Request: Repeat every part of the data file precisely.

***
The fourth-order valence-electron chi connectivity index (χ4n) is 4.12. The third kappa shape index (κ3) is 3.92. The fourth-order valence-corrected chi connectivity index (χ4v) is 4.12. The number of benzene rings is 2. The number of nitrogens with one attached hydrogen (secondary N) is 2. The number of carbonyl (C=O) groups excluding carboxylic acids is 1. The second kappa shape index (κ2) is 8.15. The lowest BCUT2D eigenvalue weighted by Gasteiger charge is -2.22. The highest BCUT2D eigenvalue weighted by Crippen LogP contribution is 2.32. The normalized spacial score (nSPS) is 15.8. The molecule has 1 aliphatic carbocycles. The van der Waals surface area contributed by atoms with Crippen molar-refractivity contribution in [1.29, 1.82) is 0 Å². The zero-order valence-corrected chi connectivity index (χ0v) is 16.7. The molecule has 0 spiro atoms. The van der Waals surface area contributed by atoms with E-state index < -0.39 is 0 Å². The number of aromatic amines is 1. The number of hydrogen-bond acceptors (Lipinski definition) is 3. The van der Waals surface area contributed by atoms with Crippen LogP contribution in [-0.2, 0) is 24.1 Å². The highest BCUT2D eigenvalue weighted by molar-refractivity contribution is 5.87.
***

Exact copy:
The fourth-order valence-electron chi connectivity index (χ4n) is 4.12. The third kappa shape index (κ3) is 3.92. The fourth-order valence-corrected chi connectivity index (χ4v) is 4.12. The number of benzene rings is 2. The number of nitrogens with one attached hydrogen (secondary N) is 2. The number of carbonyl (C=O) groups excluding carboxylic acids is 1. The second kappa shape index (κ2) is 8.15. The lowest BCUT2D eigenvalue weighted by Gasteiger charge is -2.22. The highest BCUT2D eigenvalue weighted by Crippen LogP contribution is 2.32. The normalized spacial score (nSPS) is 15.8. The molecule has 1 aliphatic carbocycles. The van der Waals surface area contributed by atoms with Crippen molar-refractivity contribution in [1.29, 1.82) is 0 Å². The zero-order valence-corrected chi connectivity index (χ0v) is 16.7. The molecule has 0 spiro atoms. The van der Waals surface area contributed by atoms with E-state index < -0.39 is 0 Å². The number of aromatic amines is 1. The number of hydrogen-bond acceptors (Lipinski definition) is 3. The van der Waals surface area contributed by atoms with Crippen LogP contribution in [-0.2, 0) is 24.1 Å². The highest BCUT2D eigenvalue weighted by molar-refractivity contribution is 5.87.